The role of ceramide kinase in the pathophysiology of multiple sclerosis

[Speaker] Ai Tanaka:1
[Co-author] Hiroyuki Nakamura:1, Toshihiko Murayama:1
1:Chiba university, Japan

Multiple sclerosis (MS) is an autoimmune inflammatory demyelinating disease, which occurs in central nerve system. The mechanism of MS is thought to be the destruction of myelin sheath, but the cause is not clear. Furthermore, curative therapy has not been developed.
 Ceramide kinase (CerK) produces the bioactive sphingolipid ceramide-1-phosphate (C1P) and appears as a key enzyme for regulating inflammatory reaction, cell migration, and cell growth. CerK is expressed ubiquitously in mice, and its activity is the highest in the brain. Therefore, we have investigated the role of CerK in the pathophysiology of MS.

Administration of the copper chelator cuprizone (bis-cyclohexanone-oxaldihydrazone; CPZ) in mice provides a model of demyelination, and has been useful in understanding of MS. In this study, 8-week-old WT and CerK-knock out (KO) mice were exposed to 0.2% CPZ mixed with diet for 8 weeks.

 It is known that administration of CPZ in mice for 8 weeks induces motor dysfunctions. In this study, the degree of CPZ-induced motor dysfunctions was higher in WT mice than that in CerK-KO mice. There was no difference in body weight between WT and CerK-KO mice, indicating that amount of CPZ-feeding might be almost same between both mice. To determine whether the degree of CPZ-induced demyelination is difference between WT and CerK-KO mice, we measured the thickness of corpus callosum by immunostaining. The thickness of corpus callosum between WT and CerK-KO mice was almost same. The degree of the reduction of corpus callosum induced by CPZ was lower in CerK-KO mice than that in WT mice. Next, we determined the levels of myelin associated proteins such as myelin basic protein (MBP) and 2',3'-Cyclic-nucleotide 3'-phosphodiesterase (CNPase) in the hippocampus. We found that the expression of these proteins was significantly declined by feeding CPZ. The loss of these proteins induced by CPZ was lower in CerK-KO mice than that in WT mice.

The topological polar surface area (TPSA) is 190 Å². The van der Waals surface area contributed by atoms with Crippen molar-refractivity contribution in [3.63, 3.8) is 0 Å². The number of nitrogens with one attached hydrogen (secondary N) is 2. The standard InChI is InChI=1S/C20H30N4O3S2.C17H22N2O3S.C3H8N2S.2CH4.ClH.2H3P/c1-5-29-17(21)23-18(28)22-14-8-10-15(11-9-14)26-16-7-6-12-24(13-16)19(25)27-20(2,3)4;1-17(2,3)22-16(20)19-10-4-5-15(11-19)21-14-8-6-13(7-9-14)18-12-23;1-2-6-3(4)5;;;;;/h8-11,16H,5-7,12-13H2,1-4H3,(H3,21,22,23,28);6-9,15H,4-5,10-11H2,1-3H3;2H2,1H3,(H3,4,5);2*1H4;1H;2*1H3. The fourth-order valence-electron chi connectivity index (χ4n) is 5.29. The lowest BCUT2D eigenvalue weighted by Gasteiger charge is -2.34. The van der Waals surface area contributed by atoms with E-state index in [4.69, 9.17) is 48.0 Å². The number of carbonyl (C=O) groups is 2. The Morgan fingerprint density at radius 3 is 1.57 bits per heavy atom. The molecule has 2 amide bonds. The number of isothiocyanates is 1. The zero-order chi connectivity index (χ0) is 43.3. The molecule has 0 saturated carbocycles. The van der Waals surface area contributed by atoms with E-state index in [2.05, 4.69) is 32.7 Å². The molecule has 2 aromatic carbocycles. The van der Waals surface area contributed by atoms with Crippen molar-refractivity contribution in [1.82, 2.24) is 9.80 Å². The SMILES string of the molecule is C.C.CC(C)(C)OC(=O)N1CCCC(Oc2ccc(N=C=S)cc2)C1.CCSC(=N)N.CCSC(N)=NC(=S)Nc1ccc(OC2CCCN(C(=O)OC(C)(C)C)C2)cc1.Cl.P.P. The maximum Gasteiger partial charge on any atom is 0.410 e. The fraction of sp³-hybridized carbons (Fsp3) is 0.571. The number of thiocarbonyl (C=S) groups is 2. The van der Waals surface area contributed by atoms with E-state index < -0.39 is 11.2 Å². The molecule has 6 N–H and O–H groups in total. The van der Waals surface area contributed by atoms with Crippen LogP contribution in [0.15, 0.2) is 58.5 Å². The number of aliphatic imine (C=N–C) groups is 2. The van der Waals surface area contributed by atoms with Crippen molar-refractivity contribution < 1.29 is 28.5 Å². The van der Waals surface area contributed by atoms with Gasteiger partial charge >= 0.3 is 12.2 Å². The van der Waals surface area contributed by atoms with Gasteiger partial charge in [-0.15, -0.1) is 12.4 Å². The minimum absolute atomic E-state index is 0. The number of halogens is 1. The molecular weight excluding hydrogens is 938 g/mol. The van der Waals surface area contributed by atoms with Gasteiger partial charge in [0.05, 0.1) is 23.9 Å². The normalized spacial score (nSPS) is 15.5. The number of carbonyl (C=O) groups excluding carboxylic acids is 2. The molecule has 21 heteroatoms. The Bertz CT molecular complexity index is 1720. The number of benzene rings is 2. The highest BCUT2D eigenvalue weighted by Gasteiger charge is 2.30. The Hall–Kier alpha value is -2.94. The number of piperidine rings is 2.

In this study, we revealed that CerK exacerbated the CPZ-induced demyelination in the mice model. Thus, CerK might be a new therapeutic target of MS.
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